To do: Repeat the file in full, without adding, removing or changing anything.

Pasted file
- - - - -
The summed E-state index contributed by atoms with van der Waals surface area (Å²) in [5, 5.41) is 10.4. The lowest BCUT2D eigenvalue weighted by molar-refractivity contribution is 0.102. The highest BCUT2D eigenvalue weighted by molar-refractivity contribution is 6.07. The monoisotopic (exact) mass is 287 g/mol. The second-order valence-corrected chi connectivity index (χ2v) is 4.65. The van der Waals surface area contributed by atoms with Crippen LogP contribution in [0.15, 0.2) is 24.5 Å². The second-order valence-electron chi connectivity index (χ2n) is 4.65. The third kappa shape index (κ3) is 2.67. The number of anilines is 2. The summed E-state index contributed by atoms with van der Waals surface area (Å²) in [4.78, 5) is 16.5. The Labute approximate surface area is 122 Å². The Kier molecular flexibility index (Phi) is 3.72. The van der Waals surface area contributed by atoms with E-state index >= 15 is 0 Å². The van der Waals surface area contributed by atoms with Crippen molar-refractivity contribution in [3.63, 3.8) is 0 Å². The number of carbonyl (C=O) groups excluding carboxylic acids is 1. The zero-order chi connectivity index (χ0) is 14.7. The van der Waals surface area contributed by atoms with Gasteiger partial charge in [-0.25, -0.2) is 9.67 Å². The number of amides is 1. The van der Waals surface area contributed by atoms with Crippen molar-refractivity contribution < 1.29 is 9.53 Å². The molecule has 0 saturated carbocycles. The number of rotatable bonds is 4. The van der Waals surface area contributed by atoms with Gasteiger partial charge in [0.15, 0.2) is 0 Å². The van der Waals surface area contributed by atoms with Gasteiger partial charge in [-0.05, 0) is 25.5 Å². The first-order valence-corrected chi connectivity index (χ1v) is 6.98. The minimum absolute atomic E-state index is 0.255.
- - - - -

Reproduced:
The summed E-state index contributed by atoms with van der Waals surface area (Å²) in [5, 5.41) is 10.4. The lowest BCUT2D eigenvalue weighted by molar-refractivity contribution is 0.102. The highest BCUT2D eigenvalue weighted by molar-refractivity contribution is 6.07. The monoisotopic (exact) mass is 287 g/mol. The second-order valence-corrected chi connectivity index (χ2v) is 4.65. The van der Waals surface area contributed by atoms with Crippen LogP contribution in [0.15, 0.2) is 24.5 Å². The second-order valence-electron chi connectivity index (χ2n) is 4.65. The third kappa shape index (κ3) is 2.67. The number of anilines is 2. The summed E-state index contributed by atoms with van der Waals surface area (Å²) in [4.78, 5) is 16.5. The Labute approximate surface area is 122 Å². The Kier molecular flexibility index (Phi) is 3.72. The van der Waals surface area contributed by atoms with E-state index >= 15 is 0 Å². The van der Waals surface area contributed by atoms with Crippen molar-refractivity contribution in [3.63, 3.8) is 0 Å². The number of carbonyl (C=O) groups excluding carboxylic acids is 1. The zero-order chi connectivity index (χ0) is 14.7. The van der Waals surface area contributed by atoms with Gasteiger partial charge in [-0.25, -0.2) is 9.67 Å². The number of amides is 1. The van der Waals surface area contributed by atoms with Crippen molar-refractivity contribution < 1.29 is 9.53 Å². The molecule has 0 saturated carbocycles. The number of rotatable bonds is 4. The van der Waals surface area contributed by atoms with Gasteiger partial charge in [0.15, 0.2) is 0 Å². The van der Waals surface area contributed by atoms with Gasteiger partial charge in [-0.05, 0) is 25.5 Å². The first-order valence-corrected chi connectivity index (χ1v) is 6.98. The minimum absolute atomic E-state index is 0.255.